GUI and Game Management 440
Summary 448
Next Steps 448
29 Prototype 2: Mission Demolition 449
Getting Started: Prototype 2 450
Game Prototype Concept 450
Art Assets 451
Coding the Prototype 456
Summary 485
Next Steps 485
30 Prototype 3: Space SHMUP 487
Getting Started: Prototype 3 488
Setting the Scene 490
Making the Hero Ship 491
Adding Some Enemies 504
Spawning Enemies at Random 509
Setting Tags, Layers, and Physics 510
Making the Enemies Damage the Player 513
Restarting the Game 518
Shooting (Finally) 519
Adding Power-Ups 531
Resolving Race Conditions in Code 538
Making Enemies Drop Power-Ups 541
Programming Other Enemies 543
Adding Particle Effects and Background 556
Summary 558
Next Steps 558
31 Prototype 4: Prospector Solitaire 561
Getting Started: Prototype 4 562
Build Settings 562
Importing Images as Sprites 564
Constructing Cards from Sprites 566
The Prospector Game 583
Implementing Prospector in Code 585
Adding Scoring to Prospector 604
Summary 619
Next Steps 620
32 Prototype 5: Bartok 621
Getting Started: Prototype 5 622
Build Settings 623
Coding Bartok 624
Summary 655
Next Steps 655
33 Prototype 6: Word Game 657
Getting Started: Word Game Prototype 658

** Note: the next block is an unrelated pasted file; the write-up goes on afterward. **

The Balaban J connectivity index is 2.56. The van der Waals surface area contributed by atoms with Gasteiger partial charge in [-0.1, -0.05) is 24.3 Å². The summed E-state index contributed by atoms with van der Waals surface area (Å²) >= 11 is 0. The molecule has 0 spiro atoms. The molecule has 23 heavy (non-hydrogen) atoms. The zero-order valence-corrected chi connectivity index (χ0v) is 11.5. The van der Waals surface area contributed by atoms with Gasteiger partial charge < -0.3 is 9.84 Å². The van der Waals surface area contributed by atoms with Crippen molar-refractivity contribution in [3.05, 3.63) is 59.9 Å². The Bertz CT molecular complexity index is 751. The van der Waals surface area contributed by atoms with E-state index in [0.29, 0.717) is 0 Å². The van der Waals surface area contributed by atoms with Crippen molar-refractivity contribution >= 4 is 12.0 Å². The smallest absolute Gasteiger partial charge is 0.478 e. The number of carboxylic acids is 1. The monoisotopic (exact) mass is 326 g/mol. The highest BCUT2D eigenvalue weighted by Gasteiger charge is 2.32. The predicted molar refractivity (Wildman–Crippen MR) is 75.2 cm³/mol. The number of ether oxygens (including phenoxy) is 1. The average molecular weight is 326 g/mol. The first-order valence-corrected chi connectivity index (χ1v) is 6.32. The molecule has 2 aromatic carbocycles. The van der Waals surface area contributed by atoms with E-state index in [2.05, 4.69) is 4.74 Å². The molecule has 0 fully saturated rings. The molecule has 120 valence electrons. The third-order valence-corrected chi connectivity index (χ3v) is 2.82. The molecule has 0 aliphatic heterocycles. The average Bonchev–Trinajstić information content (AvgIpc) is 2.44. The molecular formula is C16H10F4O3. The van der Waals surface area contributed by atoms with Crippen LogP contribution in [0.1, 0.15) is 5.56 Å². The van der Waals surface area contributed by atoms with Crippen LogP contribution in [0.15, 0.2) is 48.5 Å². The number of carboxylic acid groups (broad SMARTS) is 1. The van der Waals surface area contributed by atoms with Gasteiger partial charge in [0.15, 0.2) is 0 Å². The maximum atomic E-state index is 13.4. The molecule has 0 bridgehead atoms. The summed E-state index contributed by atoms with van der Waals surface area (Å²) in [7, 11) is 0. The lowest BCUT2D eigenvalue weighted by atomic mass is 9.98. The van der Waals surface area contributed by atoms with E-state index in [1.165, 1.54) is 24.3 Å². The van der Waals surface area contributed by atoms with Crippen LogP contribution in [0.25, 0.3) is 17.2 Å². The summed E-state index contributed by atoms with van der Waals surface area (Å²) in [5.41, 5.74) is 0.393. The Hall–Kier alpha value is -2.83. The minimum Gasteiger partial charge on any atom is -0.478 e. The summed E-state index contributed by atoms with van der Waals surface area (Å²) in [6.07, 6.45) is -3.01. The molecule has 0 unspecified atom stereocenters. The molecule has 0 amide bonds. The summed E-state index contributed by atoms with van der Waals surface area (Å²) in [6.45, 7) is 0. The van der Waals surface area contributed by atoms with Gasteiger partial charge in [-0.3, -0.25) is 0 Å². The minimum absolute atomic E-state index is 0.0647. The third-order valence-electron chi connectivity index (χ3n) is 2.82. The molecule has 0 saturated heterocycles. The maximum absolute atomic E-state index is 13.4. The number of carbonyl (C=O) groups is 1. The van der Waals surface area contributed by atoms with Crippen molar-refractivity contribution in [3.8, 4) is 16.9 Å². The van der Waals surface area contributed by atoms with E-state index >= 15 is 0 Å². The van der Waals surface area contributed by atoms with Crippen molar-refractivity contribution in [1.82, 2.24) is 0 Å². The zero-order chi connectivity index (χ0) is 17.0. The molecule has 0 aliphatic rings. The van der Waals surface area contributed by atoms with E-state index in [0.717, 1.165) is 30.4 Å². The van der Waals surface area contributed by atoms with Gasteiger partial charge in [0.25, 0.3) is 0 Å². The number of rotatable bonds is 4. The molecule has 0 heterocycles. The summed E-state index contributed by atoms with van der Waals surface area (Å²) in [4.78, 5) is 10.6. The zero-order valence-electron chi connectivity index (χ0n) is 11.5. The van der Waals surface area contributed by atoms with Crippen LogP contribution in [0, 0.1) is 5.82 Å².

About the Word Game 658
Parsing the Word List 660
Setting Up the Game 665
Laying Out the Screen 671
Adding Interactivity 680
Adding Scoring 684
Adding Animation 687
Adding Color 690
Summary 692
Next Steps 692
34 Prototype 7: QuickSnap 695
Getting Started: QuickSnap Prototype 696
Building the Scene 697
Coding the Game 706
Summary 725
Next Steps 726
35 Prototype 8: Omega Mage 727
Getting Started: Omega Mage Prototype 728
Building the Scene 730
The Mage Character 735
Mouse Interaction 737
Movement 741
The Inventory and Selecting Elements 747
Casting the Fire Ground Spell 754
Changing Rooms 764
Spawning Enemies 768
Abstracting the Enemy Interface 782
Making an EnemyFactory 785
Summary 789
Next Steps 789
Thanks! 789
Part IV Appendices 791
A Standard Project Setup Procedure 793
B Useful Concepts 799
C# and Unity Coding Concepts 801
Math Concepts 822
Interpolation 831
Roleplaying Games 846
User Interface Concepts 848
C Online Reference 851
Tutorials 852
Unity Resources 852
Programming 853
Searching Tips 854
Finding Assets 854
Educational Software Discounts 855
Index 857